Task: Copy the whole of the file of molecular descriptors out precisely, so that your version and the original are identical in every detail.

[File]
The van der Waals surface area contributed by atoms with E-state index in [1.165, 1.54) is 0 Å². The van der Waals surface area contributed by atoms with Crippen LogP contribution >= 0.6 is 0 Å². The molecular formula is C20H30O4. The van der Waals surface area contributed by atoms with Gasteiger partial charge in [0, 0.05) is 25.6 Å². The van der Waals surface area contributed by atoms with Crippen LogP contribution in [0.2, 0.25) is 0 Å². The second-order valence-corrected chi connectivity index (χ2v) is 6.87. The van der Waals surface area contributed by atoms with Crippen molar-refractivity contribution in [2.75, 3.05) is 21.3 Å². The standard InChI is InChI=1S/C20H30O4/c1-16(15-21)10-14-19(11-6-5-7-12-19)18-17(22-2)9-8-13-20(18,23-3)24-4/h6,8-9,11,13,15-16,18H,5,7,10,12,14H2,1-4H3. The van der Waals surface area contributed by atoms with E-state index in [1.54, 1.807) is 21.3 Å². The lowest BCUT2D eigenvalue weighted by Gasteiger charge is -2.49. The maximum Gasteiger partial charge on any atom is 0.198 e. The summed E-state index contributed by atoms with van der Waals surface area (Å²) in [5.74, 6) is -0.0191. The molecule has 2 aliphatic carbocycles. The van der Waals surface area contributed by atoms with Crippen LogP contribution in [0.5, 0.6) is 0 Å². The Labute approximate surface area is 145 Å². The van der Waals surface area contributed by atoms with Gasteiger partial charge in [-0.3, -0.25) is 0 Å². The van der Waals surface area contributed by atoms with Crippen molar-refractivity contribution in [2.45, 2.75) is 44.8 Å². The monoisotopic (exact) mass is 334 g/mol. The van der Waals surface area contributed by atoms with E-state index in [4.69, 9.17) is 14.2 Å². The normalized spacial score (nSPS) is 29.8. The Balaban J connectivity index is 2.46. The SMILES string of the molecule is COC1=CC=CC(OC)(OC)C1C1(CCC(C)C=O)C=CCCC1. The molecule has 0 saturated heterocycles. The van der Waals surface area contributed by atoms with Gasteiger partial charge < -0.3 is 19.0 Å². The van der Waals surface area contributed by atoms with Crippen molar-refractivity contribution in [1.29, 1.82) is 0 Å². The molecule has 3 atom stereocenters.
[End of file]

The van der Waals surface area contributed by atoms with E-state index in [1.165, 1.54) is 0 Å². The van der Waals surface area contributed by atoms with Crippen LogP contribution >= 0.6 is 0 Å². The molecular formula is C20H30O4. The van der Waals surface area contributed by atoms with Gasteiger partial charge in [0, 0.05) is 25.6 Å². The van der Waals surface area contributed by atoms with Crippen LogP contribution in [0.2, 0.25) is 0 Å². The second-order valence-corrected chi connectivity index (χ2v) is 6.87. The van der Waals surface area contributed by atoms with Crippen molar-refractivity contribution in [2.75, 3.05) is 21.3 Å². The standard InChI is InChI=1S/C20H30O4/c1-16(15-21)10-14-19(11-6-5-7-12-19)18-17(22-2)9-8-13-20(18,23-3)24-4/h6,8-9,11,13,15-16,18H,5,7,10,12,14H2,1-4H3. The van der Waals surface area contributed by atoms with E-state index in [1.54, 1.807) is 21.3 Å². The lowest BCUT2D eigenvalue weighted by Gasteiger charge is -2.49. The maximum Gasteiger partial charge on any atom is 0.198 e. The summed E-state index contributed by atoms with van der Waals surface area (Å²) in [5.74, 6) is -0.0191. The molecule has 2 aliphatic carbocycles. The van der Waals surface area contributed by atoms with Crippen LogP contribution in [0.5, 0.6) is 0 Å². The Labute approximate surface area is 145 Å². The van der Waals surface area contributed by atoms with Gasteiger partial charge in [-0.3, -0.25) is 0 Å². The van der Waals surface area contributed by atoms with Crippen molar-refractivity contribution in [2.45, 2.75) is 44.8 Å². The monoisotopic (exact) mass is 334 g/mol. The van der Waals surface area contributed by atoms with E-state index in [4.69, 9.17) is 14.2 Å². The normalized spacial score (nSPS) is 29.8. The Balaban J connectivity index is 2.46. The SMILES string of the molecule is COC1=CC=CC(OC)(OC)C1C1(CCC(C)C=O)C=CCCC1. The molecule has 0 saturated heterocycles. The van der Waals surface area contributed by atoms with Gasteiger partial charge < -0.3 is 19.0 Å². The van der Waals surface area contributed by atoms with Crippen molar-refractivity contribution in [1.29, 1.82) is 0 Å². The molecule has 3 atom stereocenters.